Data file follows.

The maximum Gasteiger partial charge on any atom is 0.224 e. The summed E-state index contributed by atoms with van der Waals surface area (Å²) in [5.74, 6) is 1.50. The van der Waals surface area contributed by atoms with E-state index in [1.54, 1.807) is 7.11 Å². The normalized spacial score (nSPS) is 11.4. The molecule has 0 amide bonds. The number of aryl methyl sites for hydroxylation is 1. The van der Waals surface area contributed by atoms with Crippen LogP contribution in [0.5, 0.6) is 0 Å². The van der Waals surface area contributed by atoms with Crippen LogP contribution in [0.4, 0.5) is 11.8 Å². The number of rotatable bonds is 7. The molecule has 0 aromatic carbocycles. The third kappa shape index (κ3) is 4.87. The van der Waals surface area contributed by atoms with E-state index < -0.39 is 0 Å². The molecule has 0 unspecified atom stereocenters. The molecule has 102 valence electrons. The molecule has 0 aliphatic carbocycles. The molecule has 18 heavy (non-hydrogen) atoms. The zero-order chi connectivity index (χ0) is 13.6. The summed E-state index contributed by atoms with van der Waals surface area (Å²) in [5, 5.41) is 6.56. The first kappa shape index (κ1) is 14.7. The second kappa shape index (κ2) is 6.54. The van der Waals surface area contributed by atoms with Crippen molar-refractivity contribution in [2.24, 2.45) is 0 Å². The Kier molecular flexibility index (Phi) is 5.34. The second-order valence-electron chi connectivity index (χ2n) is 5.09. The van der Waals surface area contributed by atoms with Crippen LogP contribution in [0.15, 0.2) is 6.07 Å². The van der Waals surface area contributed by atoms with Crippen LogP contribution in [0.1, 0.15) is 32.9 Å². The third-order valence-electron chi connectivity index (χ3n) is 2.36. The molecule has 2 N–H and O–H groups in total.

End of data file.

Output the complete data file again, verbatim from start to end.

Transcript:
The maximum Gasteiger partial charge on any atom is 0.224 e. The summed E-state index contributed by atoms with van der Waals surface area (Å²) in [5.74, 6) is 1.50. The van der Waals surface area contributed by atoms with E-state index in [1.54, 1.807) is 7.11 Å². The normalized spacial score (nSPS) is 11.4. The molecule has 0 amide bonds. The number of aryl methyl sites for hydroxylation is 1. The van der Waals surface area contributed by atoms with Crippen LogP contribution in [0.5, 0.6) is 0 Å². The van der Waals surface area contributed by atoms with Crippen LogP contribution in [0.4, 0.5) is 11.8 Å². The number of rotatable bonds is 7. The molecule has 0 aromatic carbocycles. The third kappa shape index (κ3) is 4.87. The van der Waals surface area contributed by atoms with E-state index < -0.39 is 0 Å². The molecule has 0 unspecified atom stereocenters. The molecule has 102 valence electrons. The molecule has 0 aliphatic carbocycles. The molecule has 18 heavy (non-hydrogen) atoms. The zero-order chi connectivity index (χ0) is 13.6. The summed E-state index contributed by atoms with van der Waals surface area (Å²) in [5, 5.41) is 6.56. The first kappa shape index (κ1) is 14.7. The second kappa shape index (κ2) is 6.54. The van der Waals surface area contributed by atoms with Crippen molar-refractivity contribution in [2.24, 2.45) is 0 Å². The Kier molecular flexibility index (Phi) is 5.34. The second-order valence-electron chi connectivity index (χ2n) is 5.09. The van der Waals surface area contributed by atoms with Crippen LogP contribution in [0.15, 0.2) is 6.07 Å². The van der Waals surface area contributed by atoms with Crippen LogP contribution in [0.1, 0.15) is 32.9 Å². The third-order valence-electron chi connectivity index (χ3n) is 2.36. The molecule has 2 N–H and O–H groups in total.